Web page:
Like many vets around the country, I’ve had a sudden wave of panicked calls and emails from clients about a dramatic article that appeared in USA Today yesterday. The article essentially claims that the Seresto flea and tick collar is injuring and killing huge numbers of dogs and some humans. Despite all the weaselly linguistic tricks to imply neutrality and plausible deniability if called out on making this accusation, no reasonable person could read this article and not get the message that this product is deadly and that the EPA is callously ignoring the danger, likely because they are in the pocket of Big Pesticide.
This article is an example of the horrifyingly bad journalism that we see all too often concerning the safety of pet healthcare products. It is full of anecdote and innuendo and guilt-by-association, but devoid of the kind of actual data that might tell us whether the fear the author wants to incite is justified. As veterinarians, we have all been through this before. The web sites, Facebook pages, sloppy journalism, and even lawsuits claiming the pets are being harmed by Rimadyl and other NSAIDs, and Trifexis, Febreeze, Swiffer, and of course vaccines are a fact of life for anyone in pet health professions.
It is easy to blame a particular product or treatment for something bad that happens to our pets. We naturally search for explanations when our companions are sick, and we tend to fixate on concrete things we can see and touch and potential causes we are primed to be suspicious of. Both reports of the real dangers of some pesticides, industrial chemicals, and medicines as well as the irrational demonization of all of these by opponents of mainstream medicine have implanted an automatic anxiety about the safety of such products in all of our minds.
When a pet falls ill suddenly, we look around for a reason. The food or medicine or vaccines or pest control products we may be using come readily to mind. Invisible viruses and bacteria, internal causes inside the body that we can’t see, and other common but intangible causes are less noticeable, and so less likely to be blamed. This availability bias is a classic psychological quirk that impedes our ability to accurately assess risk and identify the causes of undesirable events. It’s why we are more afraid of airplanes and sharks than cars and mosquitoes, even though the former are a lot less likely to hurt us than the latter.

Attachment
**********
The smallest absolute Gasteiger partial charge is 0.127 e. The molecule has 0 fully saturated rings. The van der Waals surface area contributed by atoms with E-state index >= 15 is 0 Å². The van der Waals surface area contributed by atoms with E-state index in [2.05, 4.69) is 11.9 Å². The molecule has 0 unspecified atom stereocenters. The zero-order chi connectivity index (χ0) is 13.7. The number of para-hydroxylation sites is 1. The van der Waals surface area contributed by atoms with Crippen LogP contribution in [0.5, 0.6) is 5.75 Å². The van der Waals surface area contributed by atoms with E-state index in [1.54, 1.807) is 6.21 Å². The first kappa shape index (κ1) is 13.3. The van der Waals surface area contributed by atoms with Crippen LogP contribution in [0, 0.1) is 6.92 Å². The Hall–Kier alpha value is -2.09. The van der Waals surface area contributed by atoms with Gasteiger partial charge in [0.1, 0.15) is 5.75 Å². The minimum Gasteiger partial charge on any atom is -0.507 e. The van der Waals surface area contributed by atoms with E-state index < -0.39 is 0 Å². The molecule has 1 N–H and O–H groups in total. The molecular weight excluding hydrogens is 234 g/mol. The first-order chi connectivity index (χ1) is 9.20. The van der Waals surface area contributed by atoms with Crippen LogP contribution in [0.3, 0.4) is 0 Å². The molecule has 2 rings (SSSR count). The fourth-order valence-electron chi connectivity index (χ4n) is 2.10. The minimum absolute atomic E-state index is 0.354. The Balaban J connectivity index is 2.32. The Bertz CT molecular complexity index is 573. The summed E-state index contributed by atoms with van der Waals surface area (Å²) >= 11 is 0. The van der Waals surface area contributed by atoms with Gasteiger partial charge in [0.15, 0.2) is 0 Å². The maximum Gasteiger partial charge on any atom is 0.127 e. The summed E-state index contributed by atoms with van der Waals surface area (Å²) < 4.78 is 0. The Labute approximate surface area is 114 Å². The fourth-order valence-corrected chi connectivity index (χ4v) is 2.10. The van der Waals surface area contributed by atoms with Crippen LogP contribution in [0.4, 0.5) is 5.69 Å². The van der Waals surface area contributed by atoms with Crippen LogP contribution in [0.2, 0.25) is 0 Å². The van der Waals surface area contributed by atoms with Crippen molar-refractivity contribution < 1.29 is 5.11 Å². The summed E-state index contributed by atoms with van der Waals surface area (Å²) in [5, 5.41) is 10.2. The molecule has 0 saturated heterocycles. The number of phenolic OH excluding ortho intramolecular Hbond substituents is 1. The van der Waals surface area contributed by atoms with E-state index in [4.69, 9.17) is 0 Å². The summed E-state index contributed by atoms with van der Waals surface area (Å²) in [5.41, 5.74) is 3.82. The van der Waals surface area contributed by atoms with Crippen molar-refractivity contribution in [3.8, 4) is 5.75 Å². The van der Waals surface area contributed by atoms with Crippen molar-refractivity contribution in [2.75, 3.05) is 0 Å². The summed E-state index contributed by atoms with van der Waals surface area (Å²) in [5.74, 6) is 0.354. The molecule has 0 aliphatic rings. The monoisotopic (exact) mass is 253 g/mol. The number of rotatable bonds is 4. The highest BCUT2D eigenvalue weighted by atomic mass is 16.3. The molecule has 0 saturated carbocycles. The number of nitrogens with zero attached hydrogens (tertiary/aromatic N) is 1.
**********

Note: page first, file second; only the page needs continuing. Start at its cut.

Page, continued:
Finally, there is an unfortunate tendency in the media to shock and disturb rather than inform, which this article illustrates. Such media coverage can easily lead to excessive and inappropriate panic about risks that are smaller than made to appear in the media or even entirely unreal. The Satanic Abuse panic of the 1980s is a classic illustration of this. Hysterical and dramatic reporting of individual claims that people had been ritually abused by Satan worshippers went from fringe publications to mainstream media. Despite years of widespread coverage and the ruining of people’s lives by unfounded allegations, hard evidence never emerged to substantiate these claims. While some individuals undoubtedly did experience abuse of some kind, the media generated both a fictional cause to blame and a surge of unreliable anecdotes by presenting the initial reports in a melodramatic and irresponsible way. Sadly, finding and fixing the really dangers behind such claims was only hampered by this media coverage, and the same is often true of health scares such as those I mentioned earlier.
Before we try to answer the question whether or not the Seresto collar is safe for our dogs, let’s look at the claims of this article and what they are based on. The writer begins, as usual in these kinds of scare pieces, with a heartbreaking anecdote of a pet dying. The owner believes this death was caused by the flea and tick collar she used, and the writer of the article jumps right from that to the claim that this product has been “linked to hundreds of pet deaths, tens of thousands of injured animals and hundreds of harmed humans.” The emotional setup here is clear, and the message that the product is dangerous probably doesn’t require any actual evidence for most people at this point. But the author does provide a link to support this claim. So what is that about?